Ariel Mitchell is a young playwright from Maryland whose star is on the rise. Her play Give Me Moonlight receives its world premiere in Baltimore by Rapid Lemon Productions. We caught up with Ariel to talk about her work.
Where did “Give Me Moonlight” come from? How did you come to learn about the history on which it’s based?
A few years back, I was on a family trip to Death Valley (we went to a lot of National Parks as a family). When looking at the literature of places we could visit in the valley, we were surprised to see “Scotty’s Castle” listed as an option. There’s a castle in Death Valley? Of course, our curiosity was piqued and we went to discover this enchanting Spanish-style villa in the middle of nowhere. Rangers dressed up in period clothing and gave tours of the house, telling stories about the architecture and the people who built it. But mainly the stories were about Scotty, a con-artist who pretended to have a gold mine under the foundations of the castle, and all of the tales he told to visitors to the house. There wasn’t much about the Johnsons, the couple who actually paid for, designed, and lived in the castle. After the tour, I gathered all the literature I could. I wanted to know… why would anyone give so much of their means, time, and patience to build a castle for a blowhard (albeit lovable) like Scotty?
What about the story said to you “this needs to be a stage play”?
I don’t know if it did initially. I was curious. The mystery drew me in. I needed to find the answer to my question and when I have curiosity or questions, I like to write them out, put ideas into the minds of characters, and let them talk it out. When I started to do that, give the Johnsons a little more time and detail than they were allowed on my tour of the castle, the play started to find some life and I started to find answers. There were so many clues to who these people were touring the castle… the solar panels and unique waterfall cooling system designed by engineer Albert Johnson; the chapel where his wife Bessie would preach sermons each Sunday; and a tapestry of Don Quixote in the great hall, a favorite of Albert’s. I began to see their dreams and pour deeper into their hearts. I allowed surreal, stylized, and miraculous elements to enter into the piece (thank you Cervantes). And I began to feel that these were people who chose to step aside and let Scotty step into the spotlight and stay there for the rest of history. And I got frustrated. I pigheadedly wanted to push them into center stage. I felt like the Scotty’s castle ‘origin’ story needed to be told from a different perspective. However, it wasn’t until two years after starting the project that I really was convinced it needed to be a play. In April of 2015, I had a miscarriage. When I was struggling through my own loss, I was prompted to pour my heart into this script. The couple in “Give Me Moonlight” struggles with how to deal with trials and not let them consume them, while also trying to support those suffering around them. You know, life. Give Me Moonlight is incredibly special and important to me because I have lived it in a completely different way than a lot of my shows. When I needed a direction, it was there. I was able to write when my world looked darkest. If it could be a solace and guiding light for me, my moonlight in the darkness, I hoped on stage it could and would be a solace for someone else.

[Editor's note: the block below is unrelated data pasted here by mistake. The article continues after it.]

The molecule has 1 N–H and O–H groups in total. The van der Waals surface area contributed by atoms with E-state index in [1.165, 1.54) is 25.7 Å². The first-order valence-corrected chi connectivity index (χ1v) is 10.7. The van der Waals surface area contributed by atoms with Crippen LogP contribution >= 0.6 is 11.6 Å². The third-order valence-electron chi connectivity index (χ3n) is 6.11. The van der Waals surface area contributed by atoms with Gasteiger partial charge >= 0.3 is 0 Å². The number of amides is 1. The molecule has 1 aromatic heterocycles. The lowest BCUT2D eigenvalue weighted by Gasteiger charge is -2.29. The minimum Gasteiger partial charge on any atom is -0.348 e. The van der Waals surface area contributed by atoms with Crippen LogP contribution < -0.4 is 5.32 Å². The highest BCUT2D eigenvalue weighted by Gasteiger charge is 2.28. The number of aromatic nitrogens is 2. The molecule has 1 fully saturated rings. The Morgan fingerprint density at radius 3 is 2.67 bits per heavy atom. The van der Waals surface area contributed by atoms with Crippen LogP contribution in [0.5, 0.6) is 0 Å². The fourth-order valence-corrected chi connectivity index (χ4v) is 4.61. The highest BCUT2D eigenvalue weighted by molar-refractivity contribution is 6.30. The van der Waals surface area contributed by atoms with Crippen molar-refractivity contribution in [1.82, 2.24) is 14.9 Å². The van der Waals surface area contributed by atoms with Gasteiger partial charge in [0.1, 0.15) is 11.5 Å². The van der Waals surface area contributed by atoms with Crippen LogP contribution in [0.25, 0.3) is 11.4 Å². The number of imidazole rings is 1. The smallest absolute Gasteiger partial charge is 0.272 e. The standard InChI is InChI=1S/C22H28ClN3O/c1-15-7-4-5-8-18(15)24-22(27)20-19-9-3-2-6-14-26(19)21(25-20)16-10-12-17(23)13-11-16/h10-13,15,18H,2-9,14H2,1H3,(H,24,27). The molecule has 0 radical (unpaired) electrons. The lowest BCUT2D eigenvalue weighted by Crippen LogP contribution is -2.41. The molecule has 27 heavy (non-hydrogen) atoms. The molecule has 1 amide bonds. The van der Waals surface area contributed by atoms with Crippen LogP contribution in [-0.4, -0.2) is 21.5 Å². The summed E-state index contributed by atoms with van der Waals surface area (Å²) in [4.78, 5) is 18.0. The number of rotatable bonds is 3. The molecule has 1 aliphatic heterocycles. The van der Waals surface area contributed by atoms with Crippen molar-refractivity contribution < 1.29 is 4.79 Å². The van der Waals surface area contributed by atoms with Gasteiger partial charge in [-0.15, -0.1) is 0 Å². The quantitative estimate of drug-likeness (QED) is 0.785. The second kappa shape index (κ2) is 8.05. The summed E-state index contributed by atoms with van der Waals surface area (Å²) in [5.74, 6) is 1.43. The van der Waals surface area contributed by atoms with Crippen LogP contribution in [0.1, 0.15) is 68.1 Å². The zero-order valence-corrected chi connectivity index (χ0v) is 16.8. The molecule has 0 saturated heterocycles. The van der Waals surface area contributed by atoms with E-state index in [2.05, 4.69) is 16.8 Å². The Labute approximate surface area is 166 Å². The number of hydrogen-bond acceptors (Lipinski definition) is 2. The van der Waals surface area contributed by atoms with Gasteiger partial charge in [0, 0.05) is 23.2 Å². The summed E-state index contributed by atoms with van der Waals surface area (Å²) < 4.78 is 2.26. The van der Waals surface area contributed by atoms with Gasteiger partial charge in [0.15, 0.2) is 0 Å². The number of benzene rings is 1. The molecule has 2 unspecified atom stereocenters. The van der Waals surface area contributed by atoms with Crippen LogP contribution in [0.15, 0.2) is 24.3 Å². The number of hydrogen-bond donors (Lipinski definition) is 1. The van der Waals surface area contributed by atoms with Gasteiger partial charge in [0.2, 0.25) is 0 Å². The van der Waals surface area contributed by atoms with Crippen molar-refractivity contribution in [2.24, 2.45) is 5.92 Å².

How do you think the landscape of opportunities has changed for non-male playwrights in recent years?
In my experience as a female playwright, even if there hasn’t been a drastic change in the ratio of who receives opportunities, I think that there is definitely more of an awareness of who is considered. So most every opportunity I see and apply to at least mentions how much they value and welcome diverse and non-male playwrights. It’s a good shift. All voices should have the opportunity to be heard.
What other plays have you had produced, locally or elsewhere?
I’ve had a couple of other plays produced. Last year my play A Second Birth, about an Afghani girl raised as a boy, was produced in New York City by THML Theatre Company. It was previously produced at Brigham Young University when I was an undergrad there. Also in 2018, a one act version of my new play “The Shower Principle,” a female scientist’s comedic assessment of her new role as mother, was produced in the NY Winterfest Theater Festival.
What’s next? Is there a new script in the works?
Of course! There’s always a script. My focus right now is expanding “The Shower Principle” from a one-act and a one woman endeavor into a full length two person foray into the strange, isolating, and all encompassing world that is new parenthood. It’s a show in 3 acts (long scenes): (1) Taking place over the six weeks of her maternity leave from an engineering position at a dental tool company, Liz loses sleep, friends, and self respect in her new occupation: Mom. (2) A one man transition into fatherhood. From the moment the child actually becomes real, Mike struggles to know what he should do or if he CAN do anything. (3) The first date postpartum. It’s a fun show.
“Give Me Moonlight” appears February 7 – 16 at Motor House, 120 W. North Avenue, Baltimore. For tickets visit online.